Macaroni Penguins on Stamps





The Macaroni Penguin (Eudyptes chrysolophus) is a species of penguin found from the Subantarctic to the Antarctic Peninsula. One of six species of crested penguin, it is very closely related to the Royal Penguin, and some authorities consider the two to be a single species. It bears a distinctive yellow crest, and the face and upperparts are black and sharply delineated from the white underparts. Adults weigh on average 5.5 kg and are 70 cm in length. The male an female are similar in appearance although the male is slightly larger with a relatively larger bill. Like all penguins, it is flightless, with a streamlined body and wings stiffened and flattened into flippers for a marine lifestyle.

Its diet consists of a variety of crustaceans, mainly krill, as well as small fish and cephalopods; the species consumes more marine life annually than any other species of seabird. These birds moult once a year, spending about three to four weeks ashore, before returning to the sea. Numbering up to 100,000 individuals, the breeding colonies of the Macaroni Penguin are among the largest and densest of all penguin species. After spending the summer months breeding, penguins disperse into the oceans for six months; a 2009 study found that Macaroni Penguins from Kerguelen travelled over 10,000 km in the central Indian Ocean. With about 18 million individuals, the Macaroni Penguin is the most numerous penguin species. However, widespread declines in populations have been recorded since the mid-1970s. These factors resulted in their conservation status being reclassified as vulnerable.

The Macaroni Penguin was described from the Falkland Islands in 1837 by German naturalist Johann Friedrich von Brandt. It is one of six or so species in the genus Eudyptes, collectively known as crested penguins. The genus name is derived from the Ancient Greek words eu "good", and dyptes "diver". The specific epithet chrysolophus is derived from the Greek words chryse "golden", and lophos "crest".

The common name was recorded from the early 19th century in the Falkland Islands. English sailors apparently named the species for its conspicuous yellow crest; Maccaronism was a term for a particular style in 18th-century England marked by flamboyant or excessive ornamentation. A person who adopted this fashion was labelled a maccaroni or macaroni, as in the song "'Yankee Doodle"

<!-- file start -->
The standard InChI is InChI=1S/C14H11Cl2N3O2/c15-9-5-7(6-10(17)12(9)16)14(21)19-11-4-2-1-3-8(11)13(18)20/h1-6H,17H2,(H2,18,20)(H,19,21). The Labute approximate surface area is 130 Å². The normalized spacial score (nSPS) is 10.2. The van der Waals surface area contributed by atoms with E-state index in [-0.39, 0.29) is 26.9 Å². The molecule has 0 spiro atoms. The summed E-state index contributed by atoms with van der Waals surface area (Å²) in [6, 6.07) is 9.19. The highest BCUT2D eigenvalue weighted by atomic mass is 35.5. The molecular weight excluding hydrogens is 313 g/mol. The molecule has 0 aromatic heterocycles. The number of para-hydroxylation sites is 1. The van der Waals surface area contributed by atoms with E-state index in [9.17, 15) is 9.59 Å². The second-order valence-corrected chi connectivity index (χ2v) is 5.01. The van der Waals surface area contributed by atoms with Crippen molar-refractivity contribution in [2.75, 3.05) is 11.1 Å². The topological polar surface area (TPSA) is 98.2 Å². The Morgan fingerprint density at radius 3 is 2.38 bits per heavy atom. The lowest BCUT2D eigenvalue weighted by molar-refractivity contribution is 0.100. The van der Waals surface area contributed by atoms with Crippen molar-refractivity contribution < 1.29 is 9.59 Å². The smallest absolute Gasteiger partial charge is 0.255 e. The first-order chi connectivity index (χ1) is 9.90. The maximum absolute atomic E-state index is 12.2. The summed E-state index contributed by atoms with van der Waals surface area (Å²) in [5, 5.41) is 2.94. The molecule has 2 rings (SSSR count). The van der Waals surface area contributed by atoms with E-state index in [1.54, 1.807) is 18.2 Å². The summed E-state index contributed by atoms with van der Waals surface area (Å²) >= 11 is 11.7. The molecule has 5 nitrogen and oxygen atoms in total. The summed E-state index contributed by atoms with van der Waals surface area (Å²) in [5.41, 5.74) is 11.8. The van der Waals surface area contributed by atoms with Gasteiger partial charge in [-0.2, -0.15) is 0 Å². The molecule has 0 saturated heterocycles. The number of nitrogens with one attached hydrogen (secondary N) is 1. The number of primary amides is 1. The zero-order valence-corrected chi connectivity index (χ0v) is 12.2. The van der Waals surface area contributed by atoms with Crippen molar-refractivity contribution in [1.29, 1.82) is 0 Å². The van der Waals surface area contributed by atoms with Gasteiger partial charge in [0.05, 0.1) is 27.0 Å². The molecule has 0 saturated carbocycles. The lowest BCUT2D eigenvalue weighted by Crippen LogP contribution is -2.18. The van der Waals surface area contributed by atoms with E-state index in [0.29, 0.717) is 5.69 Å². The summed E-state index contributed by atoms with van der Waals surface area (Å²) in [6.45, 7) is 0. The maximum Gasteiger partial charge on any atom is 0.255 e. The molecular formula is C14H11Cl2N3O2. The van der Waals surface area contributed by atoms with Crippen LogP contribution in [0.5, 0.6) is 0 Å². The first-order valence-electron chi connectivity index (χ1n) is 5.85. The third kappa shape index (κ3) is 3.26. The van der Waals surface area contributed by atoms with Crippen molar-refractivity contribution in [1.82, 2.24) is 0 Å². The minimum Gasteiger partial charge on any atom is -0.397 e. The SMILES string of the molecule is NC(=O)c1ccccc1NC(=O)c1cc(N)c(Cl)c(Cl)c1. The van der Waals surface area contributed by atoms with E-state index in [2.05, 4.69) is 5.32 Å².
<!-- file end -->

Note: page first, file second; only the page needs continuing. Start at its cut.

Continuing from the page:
The Macaroni Penguin is a large, crested penguin, similar in appearance to other members of the genus Eudyptes. An adult bird has an average length of around 70 cm; the weight varies markedly depending on time of year and sex. Males average from 3.3 kg after incubating, or 3.7 kg post-moult to 6.4 kg pre-moult, while females average 3.2 kg post-moult to 5.7 kg) pre-moult. The head, chin, throat and upperparts are black and sharply demarcated against the white underparts. The black plumage has a bluish sheen when new and brownish when old. The most striking feature is the yellow crest that arises from a patch on the centre of the forehead, and extends horizontally backwards to the nape. The flippers are blue-black on the upper surface with a white trailing edge, and mainly white underneath with a black tip and leading edge. The large bulbous bill is orange-brown. The iris is red and there is a patch of pinkish bare skin from the base of the bill to the eye. The legs and feet are pink. The male and female are similar in appearance, although males tend to be slightly larger.[3] Males also bear relatively larger bills, which average around 6.1 cm compared to 5.4 cm in females; this feature has been used to tell the sexes apart.

Although the population of Macaroni Penguins is estimated at around 18 million mature individuals, a substantial decline has been recorded in several locations. This includes a 50% reduction in the South Georgia population between the mid 1970s to mid 1990s, and the disappearance of the species from Isla Recalada in Southern Chile. This decline of the overall population in the last 30 years has resulted in the classification of the species as globally Vulnerable by the IUCN Red List of Threatened Species. Long-term monitoring programs are underway at a number of breeding colonies, and many of the islands that support breeding populations of this penguin are protected reserves. The Heard Islands and McDonald Islands are World Heritage Sites for the Macaroni Penguin


(Source of text: Wikipedia)